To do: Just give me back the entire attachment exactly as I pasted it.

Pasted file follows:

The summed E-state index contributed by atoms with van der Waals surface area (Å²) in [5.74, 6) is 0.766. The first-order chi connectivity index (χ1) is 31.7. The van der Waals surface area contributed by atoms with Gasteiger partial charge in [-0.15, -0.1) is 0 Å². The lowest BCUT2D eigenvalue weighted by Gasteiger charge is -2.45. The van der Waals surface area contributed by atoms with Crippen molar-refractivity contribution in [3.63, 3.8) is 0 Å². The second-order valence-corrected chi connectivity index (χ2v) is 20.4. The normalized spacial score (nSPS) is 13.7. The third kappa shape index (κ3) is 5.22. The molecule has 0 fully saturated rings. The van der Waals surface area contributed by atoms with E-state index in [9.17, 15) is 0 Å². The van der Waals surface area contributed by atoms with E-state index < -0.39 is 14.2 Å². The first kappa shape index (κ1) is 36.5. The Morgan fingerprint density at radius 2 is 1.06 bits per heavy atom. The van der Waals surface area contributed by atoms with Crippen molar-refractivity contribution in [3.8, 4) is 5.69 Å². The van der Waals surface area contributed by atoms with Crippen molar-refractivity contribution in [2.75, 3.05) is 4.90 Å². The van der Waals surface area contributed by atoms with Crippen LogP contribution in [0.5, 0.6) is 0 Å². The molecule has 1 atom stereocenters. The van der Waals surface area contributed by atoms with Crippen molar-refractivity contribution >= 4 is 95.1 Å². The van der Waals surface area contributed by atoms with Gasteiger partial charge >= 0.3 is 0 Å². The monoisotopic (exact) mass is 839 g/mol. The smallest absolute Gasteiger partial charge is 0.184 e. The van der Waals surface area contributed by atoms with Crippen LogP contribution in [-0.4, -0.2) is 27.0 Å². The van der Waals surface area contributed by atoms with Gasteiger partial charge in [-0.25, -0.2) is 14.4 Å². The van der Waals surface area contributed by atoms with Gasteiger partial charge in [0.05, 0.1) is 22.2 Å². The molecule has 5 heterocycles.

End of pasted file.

The summed E-state index contributed by atoms with van der Waals surface area (Å²) in [5.74, 6) is 0.766. The first-order chi connectivity index (χ1) is 31.7. The van der Waals surface area contributed by atoms with Gasteiger partial charge in [-0.15, -0.1) is 0 Å². The lowest BCUT2D eigenvalue weighted by Gasteiger charge is -2.45. The van der Waals surface area contributed by atoms with Crippen molar-refractivity contribution in [3.63, 3.8) is 0 Å². The second-order valence-corrected chi connectivity index (χ2v) is 20.4. The normalized spacial score (nSPS) is 13.7. The third kappa shape index (κ3) is 5.22. The molecule has 0 fully saturated rings. The van der Waals surface area contributed by atoms with E-state index in [9.17, 15) is 0 Å². The van der Waals surface area contributed by atoms with E-state index < -0.39 is 14.2 Å². The first kappa shape index (κ1) is 36.5. The Morgan fingerprint density at radius 2 is 1.06 bits per heavy atom. The van der Waals surface area contributed by atoms with Crippen molar-refractivity contribution in [3.8, 4) is 5.69 Å². The van der Waals surface area contributed by atoms with Crippen molar-refractivity contribution in [2.75, 3.05) is 4.90 Å². The van der Waals surface area contributed by atoms with Crippen LogP contribution in [0.5, 0.6) is 0 Å². The molecule has 1 atom stereocenters. The van der Waals surface area contributed by atoms with Crippen molar-refractivity contribution >= 4 is 95.1 Å². The van der Waals surface area contributed by atoms with Gasteiger partial charge >= 0.3 is 0 Å². The monoisotopic (exact) mass is 839 g/mol. The smallest absolute Gasteiger partial charge is 0.184 e. The van der Waals surface area contributed by atoms with Crippen LogP contribution in [-0.4, -0.2) is 27.0 Å². The van der Waals surface area contributed by atoms with Gasteiger partial charge in [-0.25, -0.2) is 14.4 Å². The van der Waals surface area contributed by atoms with Gasteiger partial charge in [0.05, 0.1) is 22.2 Å². The molecule has 5 heterocycles.